Celmisia ramulosa, Hook. f.

McKinnon's Pass, south-west Otago; H. J. Matthews! F. G. Gibbs!

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Celmisia lateralis, Buch.

Not uncommon on the mountains of north-west Nelson. Cobb Valley and adjacent mountains; Mount Cobb; Diamond Lake Range; mountains near the Heaphy River; F. G. Gibbs!

Celmisia Gibbsii, Cheesem.

Abundant on Waingaro Peak, north-west Nelson; F. G. Gibbs!

Celmisia petiolata, Hook. f.

Descends to sea-level in the sounds of the south-west coast of Otago; H. J. Matthews. The most abundant species in the Mount Cook district; T. F. C.

Celmisia Petriei, Cheesem.

Abundant on McKinnon's Pass and on the neighbouring mountains; H. J. Matthews! F. G. Gibbs!

Celmisia linearis, Armstr.

McKinnon's Pass; H. J. Matthews!

Celmisia Hectori, Hook. f.

An abundant plant on all the mountains in the Mount Cook district, forming extensive carpets in moist sheltered hollows; altitude, 4,500-6,000 ft.; T. F. C. McKinnon's Pass; H. J. Matthews! F. G. Gibbs!

Celmisia Macmahoni, T. Kirk.

On the precipitous face of Mount Rintoul, Nelson; F. G. Gibbs! The most western locality yet recorded.

Haastia Sinclairii, Hook. f.

Shingle-slopes on high peaks in the Mount Cook district; plentiful. Mount Ollivier, 5,500-6,000 ft.; T. F. C. Mount Kinsey, 5,000-7,000 ft.; P. Graham. Nun's Veil; E. Linton!

Raoulia glabra, Hook. f.

Mount Egmont; altitude, 4,500 ft.; W. Townson! The most northern locality yet recorded.

Raoulia subulata, Hook. f.

Mount Ollivier and other peaks in the Mount Cook district; altitude, 5,000-6,000 ft.; T. F. C.!

Raoulia Buchanani, T. Kirk.

McKinnon's Pass, south-west Otago; abundant; H. J. Matthews! F. G. Gibbs!

Helichrysum Leontopodium, Hook. f.

Grows most luxuriantly on Ben Nevis, eastern Nelson; F. G. Gibbs!

Senecio saxifragoides, Hook. f.

Kaikoura Peninsula, near the sea; H. J. Matthews!

Senecio Kirkii, Hook. f.

It is perhaps worth recording that this is an abundant plant on the lava-fields of the island of Rangitoto, often growing without protection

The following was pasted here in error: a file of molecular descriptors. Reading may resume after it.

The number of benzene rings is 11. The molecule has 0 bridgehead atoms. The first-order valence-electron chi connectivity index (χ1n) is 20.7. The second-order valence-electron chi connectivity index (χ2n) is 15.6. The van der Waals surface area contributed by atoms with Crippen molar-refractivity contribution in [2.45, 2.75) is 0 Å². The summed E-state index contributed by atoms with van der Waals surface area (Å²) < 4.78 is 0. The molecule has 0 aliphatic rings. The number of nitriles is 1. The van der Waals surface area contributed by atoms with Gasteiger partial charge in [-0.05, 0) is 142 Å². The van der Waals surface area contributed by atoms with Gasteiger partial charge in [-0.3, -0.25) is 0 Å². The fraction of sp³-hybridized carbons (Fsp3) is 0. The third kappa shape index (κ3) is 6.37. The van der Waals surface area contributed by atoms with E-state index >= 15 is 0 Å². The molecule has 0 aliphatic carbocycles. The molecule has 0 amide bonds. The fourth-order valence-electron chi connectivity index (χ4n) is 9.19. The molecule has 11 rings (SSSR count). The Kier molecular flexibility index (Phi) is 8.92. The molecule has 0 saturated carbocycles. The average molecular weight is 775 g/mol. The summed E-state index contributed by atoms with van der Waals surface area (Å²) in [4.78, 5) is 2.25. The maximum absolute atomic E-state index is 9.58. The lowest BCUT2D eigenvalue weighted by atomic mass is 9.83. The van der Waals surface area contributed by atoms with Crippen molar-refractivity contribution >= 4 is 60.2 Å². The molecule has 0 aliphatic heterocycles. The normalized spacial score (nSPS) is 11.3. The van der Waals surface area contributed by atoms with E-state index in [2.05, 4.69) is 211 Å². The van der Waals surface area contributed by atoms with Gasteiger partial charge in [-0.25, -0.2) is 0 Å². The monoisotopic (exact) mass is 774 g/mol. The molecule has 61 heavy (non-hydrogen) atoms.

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among the bare basaltic rocks. It is usually an inhabitant of the forest, frequently growing as an epiphyte in the forks of the rata and other trees, associated with such plants as Astelia, Freycinetia, Griselinia, Pittosporum cornifolium, &c.

Senecio Monroi, Hook. f.

Limestone rocks by the Mason River, North Canterbury; H. J. Matthews!

Senecio revolutus, T. Kirk.

McKinnon's Pass, south-west Otago; F. G. Gibbs!

Senecio Adamsii, Cheesem.

Abundant on Waingaro Peak, north-west Nelson; F. G. Gibbs!

XLIII. Epacridaceæ.

Leucopogon Richei, R. Br.

Near the North Cape; E. Clarke! A most interesting discovery, of which I have given full particulars in another part of this volume.

Archeria Traversii, Hook. f.

McKinnon's Pass, south-west Otago; F. G. Gibbs!

Dracophyllum Kirkii, Berggr.

Cobb Valley and adjacent mountains, north-west Nelson; F. G. Gibbs! The most northern locality yet recorded.

Dracophyllum uniflorum, Hook. f.

Mount Holdsworth, Tararua Range; altitude, 4,000-4,500 ft.; W. Townson!

XLIX. Loganiaceæ.

Geniostema ligustrifolium, A. Cunn.

Pepin Island, north of Nelson; F. G. Gibbs. This is the first record of the occurrence of this species in the Nelson Provincial District.

L. Gentianaceæ.

Gentiana Spenceri, T. Kirk.

McKinnon's Pass, south-west Otago; F. G. Gibbs!

LII. Convolvulaceæ.

Ipomæa palmata, Forst.

Abundant on the cliffs at Whangamumu in 1853; R. Mair. Mr. Hansen has sent me fine flowering specimens from the Tiritiri Island locality mentioned in Trans. N.Z. Inst., xl, 280.

LIV. Scrophulariaceæ.

Veronica elliptica, Forst.

Titahi Bay, near Cape Terawhiti; B. C. Aston! This is the first recorded locality from the North Island.

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Veronica Cockayniana, Cheesem.

McKinnon's Pass, south-west Otago; H. J. Matthews! F. G. Gibbs!

Veronica salicornioides, Hook. f.

Abundant on the Cobb Valley, north-west Nelson, where it commonly attains a height of 6 ft.; F. G. Gibbs! Captain Dorrien Smith!

Veronica Petriei, T. Kirk.

Mountains above Lake Harris, Otago; H. J. Matthews!

Veronica Cheesemanii, Benth.

Occurs on all the higher mountains of eastern Nelson, as Mount Richmond, Mount Starveall, Ben Nevis, Gordon's Nob, &c.; F. G. Gibbs!

Ourisia prorepens, Petrie.

McKinnon's Pass, south-west Otago; H. J. Matthews!

LV. Lentibulariaceæ.

Utricularia protrusa, Hook. f.

Waiharakeke Stream, near Morrinsville; P. H. Allen! Numerous specimens in full flower, being the first obtained in that condition since the original discovery of the species by Mr. Colenso in 1842.

LXIV. Chenopodiaceæ.

Rhagodia nutans, R. Br.

Abundant on Mackay's Bluff, near Nelson; F. G. Gibbs!

LXVI. Piperaceæ.

Peperomia reflexa, A. Dietr.

I am indebted to Mr. Gerald T. Williams, of Mokoiwi, near Tuparoa, East Cape district, for flowering specimens of this plant. He informs me that it is quite abundant in the valley of the Tuparoa River and its tributaries, extending to within four or five miles of the base of Mount Hikurangi. These valleys are warm and sheltered, and many coast plants like Corynocarpus, Myoporum, Entelea, &c., grow there with considerable luxuriance. Peperomia reflexa is found either on prostrate logs or on the trunks of living trees, sometimes as much as 30 ft. from the ground. According to Mr. Williams, it can often be seen clinging to the stems of Metrosideros florida and other woody climbers. There seems to be no reason why it should be confined to the East Cape district, but so far it has not been found in any other portion of the Dominion.